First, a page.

For you neuroscience geeks, this little trick is manipulating your reticular activation system (RAS) so it filters information that only applies to your desired outcome.
You and I can read the same book but if each of us have a different desired outcome – we both get different value out of the same book. One is not better than the other – it’s just different.
This is a really simple trick but I cannot stress enough how powerful it is. This is really great for goal getting. If you just want to read a book then I wouldn’t recommend this (and this doesn’t work on fiction at all). However, if you want to use books to help you facility achieving a goal this is a really powerful trick to use. But this is only the first step!
Phase 2 – Organize Your Notes
After you have set a clear outcome – read the book! Take notes as you go and highlight passages you find important.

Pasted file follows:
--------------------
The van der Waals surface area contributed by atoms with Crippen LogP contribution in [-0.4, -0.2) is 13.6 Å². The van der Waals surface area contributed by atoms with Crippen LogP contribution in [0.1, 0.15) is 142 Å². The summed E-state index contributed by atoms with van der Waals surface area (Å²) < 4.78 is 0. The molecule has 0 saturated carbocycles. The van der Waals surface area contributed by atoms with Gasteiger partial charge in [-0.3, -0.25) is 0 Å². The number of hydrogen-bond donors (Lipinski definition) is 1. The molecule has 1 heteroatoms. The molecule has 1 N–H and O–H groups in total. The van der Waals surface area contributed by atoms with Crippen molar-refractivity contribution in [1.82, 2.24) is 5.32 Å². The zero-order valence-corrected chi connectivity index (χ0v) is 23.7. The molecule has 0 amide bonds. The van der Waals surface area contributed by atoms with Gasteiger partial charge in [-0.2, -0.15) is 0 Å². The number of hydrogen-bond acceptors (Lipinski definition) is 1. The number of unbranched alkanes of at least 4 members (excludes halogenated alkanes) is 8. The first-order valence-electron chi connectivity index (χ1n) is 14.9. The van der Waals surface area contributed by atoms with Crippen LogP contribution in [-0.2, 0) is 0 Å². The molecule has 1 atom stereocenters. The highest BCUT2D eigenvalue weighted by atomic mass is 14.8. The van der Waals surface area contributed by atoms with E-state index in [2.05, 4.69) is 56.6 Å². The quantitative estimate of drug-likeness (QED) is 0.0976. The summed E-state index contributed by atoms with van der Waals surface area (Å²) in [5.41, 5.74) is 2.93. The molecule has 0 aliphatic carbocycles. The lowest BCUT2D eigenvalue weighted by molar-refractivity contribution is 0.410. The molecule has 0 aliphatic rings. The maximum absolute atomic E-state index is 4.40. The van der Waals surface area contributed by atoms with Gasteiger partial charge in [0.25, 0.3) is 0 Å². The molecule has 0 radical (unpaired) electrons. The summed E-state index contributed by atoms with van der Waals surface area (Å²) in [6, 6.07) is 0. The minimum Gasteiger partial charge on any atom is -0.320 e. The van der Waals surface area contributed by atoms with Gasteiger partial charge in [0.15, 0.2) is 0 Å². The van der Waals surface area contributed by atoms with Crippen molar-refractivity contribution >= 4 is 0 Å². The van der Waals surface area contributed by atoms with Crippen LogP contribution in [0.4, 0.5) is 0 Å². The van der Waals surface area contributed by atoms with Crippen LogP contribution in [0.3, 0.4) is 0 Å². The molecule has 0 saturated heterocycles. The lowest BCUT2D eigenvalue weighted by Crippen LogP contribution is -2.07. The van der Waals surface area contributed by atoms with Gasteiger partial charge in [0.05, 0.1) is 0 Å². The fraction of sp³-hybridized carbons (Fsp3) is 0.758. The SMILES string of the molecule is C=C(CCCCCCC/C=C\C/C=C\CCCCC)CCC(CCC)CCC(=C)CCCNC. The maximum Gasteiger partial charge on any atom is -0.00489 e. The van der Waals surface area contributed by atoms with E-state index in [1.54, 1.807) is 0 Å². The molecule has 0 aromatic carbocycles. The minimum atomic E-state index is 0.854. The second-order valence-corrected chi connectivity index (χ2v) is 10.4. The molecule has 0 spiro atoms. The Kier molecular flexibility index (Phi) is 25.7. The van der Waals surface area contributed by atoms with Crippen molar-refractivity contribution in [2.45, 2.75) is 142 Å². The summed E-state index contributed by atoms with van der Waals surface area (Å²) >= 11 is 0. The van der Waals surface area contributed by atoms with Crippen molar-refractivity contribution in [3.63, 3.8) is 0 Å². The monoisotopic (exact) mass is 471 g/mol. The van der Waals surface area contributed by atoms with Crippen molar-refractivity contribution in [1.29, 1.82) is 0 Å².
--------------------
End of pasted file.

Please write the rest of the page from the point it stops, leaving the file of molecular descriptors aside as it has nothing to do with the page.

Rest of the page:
The transition from finishing a book and actually implementing what you have learned is one of the biggest challenges you will face in this process. While you are investing your time by reading, the real return on investment comes when you setup a plan of implementation and put it into practice. Aaron wrote about the Asian Efficiency goal framework which is a great way to do that. Here is how you can do it using that framework (simplified):
- For each book you finish – summarize it either by writing out notes or using a mindmap.
- If there are any exercises, setup a goal framework for each set of exercises (for example a framework for each exercise based on each chapter).
- Use the goal framework to make a plan of implementation based on all your notes.
Let’s say one of the things you got out of Eat That Frog is the habit of planning your day the night before. You would setup a framework for that particular mini goal (creating that habit) which is in direct alignment with your goal of “becoming more organized”. And don’t be afraid to set aside a couple hours to implement all this. It will be worthwhile.
Aaron gave another great example of how to use that framework for reading a business book and making a plan of action so I won’t repeat that here. However, I’ll expand a little bit more on it with review cycles.